After you’re done binge-watching your way through a TV show on Netflix, do you take a short movie(s) break before diving into another show?
If you do, you’re not alone, according to new research by Netflix.
The company says that 59% of Netflix users take a pause, usually of about three days, before getting into a new show. And in analysing that behaviour, Netflix found that instead of simply taking a break from the service altogether, users filled that gap with movies (61%).
These movies aren’t random, Netflix found. They saw patterns — specific pairings of TV shows and movies.
“After watching ‘House of Cards,’ some members moved to ‘Beasts of No Nation,’ swapping politics for war, but keeping a narrative deft with uncompromising and ruthless leaders,” the company wrote in a blog post. “‘Key West’ and ‘Boston’ may not seem an obvious pair, but stories that unearthed deeply buried secrets took members from the balmy coast of ‘Bloodline’ to the chilling streets of ‘Spotlight.’ Vince Gilligan’s cinematic nod to Tarantino in ‘Breaking Bad’ didn’t go unnoticed with watchers moving on to ‘Pulp Fiction’ after Mr. White bid his final adieu. Meanwhile, fast talking fans of ‘Gilmore Girls’ kept their retro references fresh by revisiting classics like ‘Dirty Dancing’ and ‘Sixteen Candles.'”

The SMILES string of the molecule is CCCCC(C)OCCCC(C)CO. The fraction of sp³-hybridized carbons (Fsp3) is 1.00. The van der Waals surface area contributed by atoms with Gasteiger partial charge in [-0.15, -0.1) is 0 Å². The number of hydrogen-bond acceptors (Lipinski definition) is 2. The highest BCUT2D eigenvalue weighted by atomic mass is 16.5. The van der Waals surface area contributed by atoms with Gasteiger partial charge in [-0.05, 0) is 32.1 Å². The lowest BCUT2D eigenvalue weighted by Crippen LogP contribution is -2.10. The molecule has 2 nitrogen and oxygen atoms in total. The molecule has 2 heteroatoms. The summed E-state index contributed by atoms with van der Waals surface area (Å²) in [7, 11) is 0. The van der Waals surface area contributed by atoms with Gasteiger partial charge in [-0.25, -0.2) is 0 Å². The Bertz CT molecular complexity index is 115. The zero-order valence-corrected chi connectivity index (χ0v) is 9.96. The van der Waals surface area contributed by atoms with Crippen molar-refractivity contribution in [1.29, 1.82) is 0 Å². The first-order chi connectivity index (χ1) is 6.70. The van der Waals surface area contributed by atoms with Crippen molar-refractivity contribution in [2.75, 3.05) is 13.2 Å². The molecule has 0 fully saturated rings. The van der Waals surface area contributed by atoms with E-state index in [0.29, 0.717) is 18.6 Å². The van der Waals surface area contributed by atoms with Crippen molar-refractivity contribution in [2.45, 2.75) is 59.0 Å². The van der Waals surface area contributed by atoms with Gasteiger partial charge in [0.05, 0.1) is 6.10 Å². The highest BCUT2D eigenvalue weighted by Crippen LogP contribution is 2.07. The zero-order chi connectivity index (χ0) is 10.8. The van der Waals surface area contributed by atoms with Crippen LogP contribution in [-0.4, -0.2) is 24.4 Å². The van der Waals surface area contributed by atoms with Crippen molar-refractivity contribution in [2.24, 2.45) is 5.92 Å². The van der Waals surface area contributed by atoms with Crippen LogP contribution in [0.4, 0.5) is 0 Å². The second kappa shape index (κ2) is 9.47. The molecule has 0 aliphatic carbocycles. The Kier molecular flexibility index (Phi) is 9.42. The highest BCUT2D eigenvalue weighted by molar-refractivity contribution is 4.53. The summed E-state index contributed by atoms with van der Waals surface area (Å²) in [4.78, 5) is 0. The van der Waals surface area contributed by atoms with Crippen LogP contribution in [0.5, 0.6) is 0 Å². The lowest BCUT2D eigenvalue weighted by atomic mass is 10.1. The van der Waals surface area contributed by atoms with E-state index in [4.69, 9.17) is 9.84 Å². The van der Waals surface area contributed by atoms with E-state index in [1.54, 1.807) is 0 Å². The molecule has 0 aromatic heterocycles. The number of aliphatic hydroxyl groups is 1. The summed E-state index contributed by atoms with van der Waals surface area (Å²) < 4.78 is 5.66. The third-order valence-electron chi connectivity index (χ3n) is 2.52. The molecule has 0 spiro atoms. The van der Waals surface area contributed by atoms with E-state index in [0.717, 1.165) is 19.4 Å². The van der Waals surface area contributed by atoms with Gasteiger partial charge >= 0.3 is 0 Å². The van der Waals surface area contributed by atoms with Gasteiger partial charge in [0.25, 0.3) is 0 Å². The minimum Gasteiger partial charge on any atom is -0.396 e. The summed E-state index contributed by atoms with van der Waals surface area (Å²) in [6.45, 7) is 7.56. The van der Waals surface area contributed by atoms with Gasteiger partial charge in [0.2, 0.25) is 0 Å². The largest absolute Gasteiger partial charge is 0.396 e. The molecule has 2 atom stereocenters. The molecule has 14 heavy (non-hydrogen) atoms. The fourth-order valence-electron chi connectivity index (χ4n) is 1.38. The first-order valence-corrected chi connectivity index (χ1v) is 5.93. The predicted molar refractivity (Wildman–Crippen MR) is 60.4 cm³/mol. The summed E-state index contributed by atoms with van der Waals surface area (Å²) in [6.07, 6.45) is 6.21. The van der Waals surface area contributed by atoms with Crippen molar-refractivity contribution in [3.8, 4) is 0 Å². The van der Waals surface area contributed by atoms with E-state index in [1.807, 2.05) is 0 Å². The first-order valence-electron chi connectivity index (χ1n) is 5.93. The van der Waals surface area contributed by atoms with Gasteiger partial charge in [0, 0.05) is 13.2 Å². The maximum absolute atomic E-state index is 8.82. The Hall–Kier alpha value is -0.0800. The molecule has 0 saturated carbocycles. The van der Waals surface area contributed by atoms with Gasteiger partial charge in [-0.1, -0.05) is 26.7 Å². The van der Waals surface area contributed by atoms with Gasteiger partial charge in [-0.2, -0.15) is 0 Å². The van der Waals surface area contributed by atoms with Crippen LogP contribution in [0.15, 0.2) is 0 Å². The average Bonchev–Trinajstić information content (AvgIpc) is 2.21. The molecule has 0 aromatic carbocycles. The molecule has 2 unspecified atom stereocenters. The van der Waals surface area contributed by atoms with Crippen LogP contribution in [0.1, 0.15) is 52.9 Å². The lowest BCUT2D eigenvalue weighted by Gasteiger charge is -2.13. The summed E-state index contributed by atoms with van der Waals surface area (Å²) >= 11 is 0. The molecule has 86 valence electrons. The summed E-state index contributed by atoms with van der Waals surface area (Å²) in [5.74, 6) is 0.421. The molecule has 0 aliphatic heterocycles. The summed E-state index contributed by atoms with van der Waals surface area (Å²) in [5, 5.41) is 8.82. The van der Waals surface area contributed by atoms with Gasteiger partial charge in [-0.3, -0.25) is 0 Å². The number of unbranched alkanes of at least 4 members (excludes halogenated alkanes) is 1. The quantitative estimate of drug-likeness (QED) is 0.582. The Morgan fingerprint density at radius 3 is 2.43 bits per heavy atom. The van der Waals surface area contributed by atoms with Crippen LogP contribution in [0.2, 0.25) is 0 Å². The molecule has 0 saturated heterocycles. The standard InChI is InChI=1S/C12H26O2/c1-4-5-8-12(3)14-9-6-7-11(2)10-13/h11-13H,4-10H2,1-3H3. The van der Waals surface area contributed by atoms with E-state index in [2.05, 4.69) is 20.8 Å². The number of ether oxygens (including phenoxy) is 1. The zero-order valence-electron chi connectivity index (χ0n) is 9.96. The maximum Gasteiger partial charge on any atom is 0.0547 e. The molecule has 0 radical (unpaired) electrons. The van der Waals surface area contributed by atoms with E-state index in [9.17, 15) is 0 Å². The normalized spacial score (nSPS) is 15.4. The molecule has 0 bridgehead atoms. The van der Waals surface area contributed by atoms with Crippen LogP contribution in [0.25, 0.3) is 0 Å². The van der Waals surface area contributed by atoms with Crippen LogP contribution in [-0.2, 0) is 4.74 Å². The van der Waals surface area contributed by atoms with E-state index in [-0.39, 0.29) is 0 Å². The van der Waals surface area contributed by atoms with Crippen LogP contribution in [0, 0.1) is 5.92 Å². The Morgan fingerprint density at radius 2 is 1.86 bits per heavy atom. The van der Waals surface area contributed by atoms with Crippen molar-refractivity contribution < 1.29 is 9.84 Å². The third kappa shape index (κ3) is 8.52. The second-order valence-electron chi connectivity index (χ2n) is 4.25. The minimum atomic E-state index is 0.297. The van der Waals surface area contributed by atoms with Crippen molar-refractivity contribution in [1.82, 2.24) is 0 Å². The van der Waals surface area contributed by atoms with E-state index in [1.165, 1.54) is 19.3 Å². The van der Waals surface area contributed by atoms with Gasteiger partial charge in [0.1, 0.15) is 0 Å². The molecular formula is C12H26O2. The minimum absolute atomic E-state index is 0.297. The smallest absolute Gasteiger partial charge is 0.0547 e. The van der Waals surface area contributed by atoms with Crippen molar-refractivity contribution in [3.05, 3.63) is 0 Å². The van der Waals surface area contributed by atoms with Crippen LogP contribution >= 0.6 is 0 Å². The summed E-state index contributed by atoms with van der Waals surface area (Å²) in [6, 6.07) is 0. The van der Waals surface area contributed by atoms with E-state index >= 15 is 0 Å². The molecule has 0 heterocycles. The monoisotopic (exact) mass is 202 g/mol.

But perhaps most intriguing was Netflix’s realisation, from the data, that seeing issues on TV shows can lead people to explore how they manifest in real life.
Netflix found that after watching its Pablo Escobar show “Narcos,” members tended to watch documentaries “Cartel Land” and “Narco Cultura,” both about the drug trade. After “Luke Cage,” they looked at justice system documentary “13TH.” And after “Black Mirror”‘s future-dystopian horrors, they looked at “Hot Girls Wanted,” a documentary about pornography and the internet. In all those cases, they bounced from the fictional depiction of the topic to the documentary exploration.
But Netflix viewers don’t always look for similar subjects.
Netflix said that subscribers broke that mould with comedy, which served as a break from more tense genres like horror.
If you want to see some of the specific pairings Netflix found, here’s a graphic Netflix put together:
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